BALTIMORE – Drug use among Maryland teens has continued to decrease over the past six years, according to a survey released Tuesday, but administrators are concerned about the increasing popularity of designer drugs.
“While we feel good about (the results), there is one drug that has become a major problem and that is ecstasy,” said Lynn Linde, chief of the Maryland State Department of Education Student Services and Alternative Programs branch.
Student responses to more than three-fourths of the questions answered showed their drug and alcohol use declining, placing them slightly below the national average in most categories, according to the biennial Maryland Adolescent Survey, released by the state Board of Education at its meeting Tuesday.
The survey polled about 34,500 sixth-, seventh-, 10th- and 12th-graders statewide at public schools to determine their tobacco, alcohol and illegal drug use.
Administrators are worried the use of ecstasy and similar drugs, which has quadrupled in the past 10 years, may continue its sharp increase.
About 5 percent of Maryland 12th-graders reported they’d used ecstasy within 30 days of the survey, a figure about 1 percentage point above the national average. The Maryland figure is 2 percentage points higher than it was in 1998.
Programs tailored specifically to combat ecstasy use have recently been implemented at schools.
“Almost a year ago, (drug prevention coordinators) identified the growing threat of ecstasy, confirmed by these results and implemented the Ecstasy Action Plan using prevention, enforcement, treatment and monitoring to combat this problem,” said Lt. Gov. Kathleen Kennedy Townsend.
The survey also showed alcohol use declined slightly but remained the most popular drug among Maryland teen-agers. Nearly half of the nation’s 12th-graders reported using alcohol in the past 30 days, compared to about 47 percent of Maryland students.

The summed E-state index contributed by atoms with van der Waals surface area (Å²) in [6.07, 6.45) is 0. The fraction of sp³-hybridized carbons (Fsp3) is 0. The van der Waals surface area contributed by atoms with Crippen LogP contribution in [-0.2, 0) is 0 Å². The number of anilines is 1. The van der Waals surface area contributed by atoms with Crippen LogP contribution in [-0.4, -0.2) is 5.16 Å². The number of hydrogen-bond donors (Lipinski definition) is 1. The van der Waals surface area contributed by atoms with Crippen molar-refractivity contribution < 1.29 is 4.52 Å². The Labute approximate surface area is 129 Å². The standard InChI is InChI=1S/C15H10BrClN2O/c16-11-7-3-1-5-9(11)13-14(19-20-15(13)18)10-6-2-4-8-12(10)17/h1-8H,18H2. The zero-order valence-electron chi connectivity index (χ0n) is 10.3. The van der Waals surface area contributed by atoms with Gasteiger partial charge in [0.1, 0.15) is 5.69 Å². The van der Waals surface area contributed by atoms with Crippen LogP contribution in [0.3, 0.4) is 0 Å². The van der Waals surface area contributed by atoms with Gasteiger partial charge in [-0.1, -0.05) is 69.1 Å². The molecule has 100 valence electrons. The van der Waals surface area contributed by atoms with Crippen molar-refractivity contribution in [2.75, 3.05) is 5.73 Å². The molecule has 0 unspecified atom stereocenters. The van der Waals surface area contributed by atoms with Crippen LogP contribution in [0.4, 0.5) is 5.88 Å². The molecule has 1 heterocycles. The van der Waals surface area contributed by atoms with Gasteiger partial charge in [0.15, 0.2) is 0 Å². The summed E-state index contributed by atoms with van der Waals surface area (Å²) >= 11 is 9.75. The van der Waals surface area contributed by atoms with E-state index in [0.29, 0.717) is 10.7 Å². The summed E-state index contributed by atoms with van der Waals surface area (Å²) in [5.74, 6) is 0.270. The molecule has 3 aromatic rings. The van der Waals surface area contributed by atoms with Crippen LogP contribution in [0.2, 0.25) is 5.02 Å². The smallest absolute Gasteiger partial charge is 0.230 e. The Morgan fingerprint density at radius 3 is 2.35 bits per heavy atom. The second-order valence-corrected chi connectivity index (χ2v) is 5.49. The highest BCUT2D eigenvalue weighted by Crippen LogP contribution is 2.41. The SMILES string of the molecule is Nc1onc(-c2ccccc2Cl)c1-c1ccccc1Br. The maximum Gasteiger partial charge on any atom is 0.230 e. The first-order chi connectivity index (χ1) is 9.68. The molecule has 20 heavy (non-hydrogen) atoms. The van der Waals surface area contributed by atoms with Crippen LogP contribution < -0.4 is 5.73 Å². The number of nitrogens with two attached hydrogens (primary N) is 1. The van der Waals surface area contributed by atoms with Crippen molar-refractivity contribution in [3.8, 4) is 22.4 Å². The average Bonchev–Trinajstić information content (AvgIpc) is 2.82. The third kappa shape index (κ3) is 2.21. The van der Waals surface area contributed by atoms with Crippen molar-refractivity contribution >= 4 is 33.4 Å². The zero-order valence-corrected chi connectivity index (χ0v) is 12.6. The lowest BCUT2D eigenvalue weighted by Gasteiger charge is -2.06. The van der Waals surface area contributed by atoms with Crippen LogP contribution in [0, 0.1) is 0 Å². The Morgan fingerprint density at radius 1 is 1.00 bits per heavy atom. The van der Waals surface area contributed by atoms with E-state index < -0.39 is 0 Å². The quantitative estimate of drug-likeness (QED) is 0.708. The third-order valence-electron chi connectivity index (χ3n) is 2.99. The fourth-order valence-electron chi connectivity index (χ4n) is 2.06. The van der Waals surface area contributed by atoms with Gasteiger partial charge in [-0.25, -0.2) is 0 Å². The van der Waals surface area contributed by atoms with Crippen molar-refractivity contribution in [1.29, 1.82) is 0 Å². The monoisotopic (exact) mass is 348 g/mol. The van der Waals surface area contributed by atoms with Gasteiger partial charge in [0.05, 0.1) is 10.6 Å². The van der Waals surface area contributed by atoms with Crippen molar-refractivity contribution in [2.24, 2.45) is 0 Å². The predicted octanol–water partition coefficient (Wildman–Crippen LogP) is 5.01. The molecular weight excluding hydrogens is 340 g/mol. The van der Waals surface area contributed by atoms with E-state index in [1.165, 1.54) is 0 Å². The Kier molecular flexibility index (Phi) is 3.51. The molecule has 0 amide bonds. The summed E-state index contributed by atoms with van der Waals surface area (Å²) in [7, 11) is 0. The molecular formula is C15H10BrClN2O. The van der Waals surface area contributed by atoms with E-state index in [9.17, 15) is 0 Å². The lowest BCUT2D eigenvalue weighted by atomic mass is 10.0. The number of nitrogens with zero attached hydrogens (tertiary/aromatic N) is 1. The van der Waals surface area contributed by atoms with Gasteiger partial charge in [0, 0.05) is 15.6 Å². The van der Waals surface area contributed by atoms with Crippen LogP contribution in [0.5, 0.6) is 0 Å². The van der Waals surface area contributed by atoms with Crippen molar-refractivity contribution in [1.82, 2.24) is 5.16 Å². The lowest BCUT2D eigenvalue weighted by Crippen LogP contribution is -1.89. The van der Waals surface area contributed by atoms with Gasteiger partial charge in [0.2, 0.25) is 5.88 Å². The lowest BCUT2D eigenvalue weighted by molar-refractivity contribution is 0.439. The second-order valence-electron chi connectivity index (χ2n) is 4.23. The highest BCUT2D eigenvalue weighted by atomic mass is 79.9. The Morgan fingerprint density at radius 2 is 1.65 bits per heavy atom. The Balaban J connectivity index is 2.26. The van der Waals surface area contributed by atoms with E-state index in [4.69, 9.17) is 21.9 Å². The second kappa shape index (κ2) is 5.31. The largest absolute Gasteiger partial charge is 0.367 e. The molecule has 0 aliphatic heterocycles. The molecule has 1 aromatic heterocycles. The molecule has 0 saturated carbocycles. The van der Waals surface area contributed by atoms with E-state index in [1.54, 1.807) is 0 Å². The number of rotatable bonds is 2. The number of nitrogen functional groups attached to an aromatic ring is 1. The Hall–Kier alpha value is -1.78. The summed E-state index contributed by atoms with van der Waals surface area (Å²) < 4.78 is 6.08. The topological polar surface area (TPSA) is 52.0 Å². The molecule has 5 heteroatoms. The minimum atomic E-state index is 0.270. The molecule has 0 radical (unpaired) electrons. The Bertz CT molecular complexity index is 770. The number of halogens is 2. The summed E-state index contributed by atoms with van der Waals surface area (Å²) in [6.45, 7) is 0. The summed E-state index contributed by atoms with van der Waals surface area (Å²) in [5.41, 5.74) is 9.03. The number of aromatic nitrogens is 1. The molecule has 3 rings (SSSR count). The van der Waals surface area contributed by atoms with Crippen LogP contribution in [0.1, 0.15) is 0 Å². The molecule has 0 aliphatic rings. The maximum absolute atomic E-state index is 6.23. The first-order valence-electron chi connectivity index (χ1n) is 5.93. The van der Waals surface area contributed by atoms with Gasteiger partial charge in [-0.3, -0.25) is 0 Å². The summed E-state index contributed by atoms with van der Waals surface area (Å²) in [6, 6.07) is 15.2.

But students at Caroline County high schools said alcohol isn’t as easy to get as marijuana, cited in the survey as one of the most popular illicit drugs. The students were participating last week in a forum organized by the state attorney general to discuss teen-agers’ concerns. Marijuana use was identified as a main problem. Students said it’s easier to find someone at school with a drug supply than it is to buy alcohol at a convenience store. “It is a problem,” said Jordan Parkhurst, a junior at North Caroline Senior High. “There’s always a way to smuggle pot to a kid.”
About one-fourth of 12th-graders surveyed used marijuana in the past 30 days. The number is down from last year, yet is still about 1 percentage point above the national average. The easy availability is one of the reasons for the high usage, Caroline students said.
Cigarettes are also easy to come by, whether buying them from a gas station or getting them from a friend, the students said.
Cigarette use is so prevalent, Parkhurst said, he sometimes reeks of smoke just using the bathroom because of students smoking there.
But cigarette use is down 3 percentage points from 1998 to 25 percent of Maryland 12th-graders, according to the survey. And it remains about four points below the national average.
Starting anti-drug programs early in school, especially peer prevention classes, is a reason for the decline, administrators said. But keeping students drug free is increasingly a problem. Most drug use at least doubles from sixth grade to the time students enter high school and then rises again by graduation. “In 12th grade, they’re making up for lost ground,” said Tina Henry, Caroline County director of pupil services. “We still have a lot of work to do, but we are seeing some promising results.” – 30 – CNS-9-25-01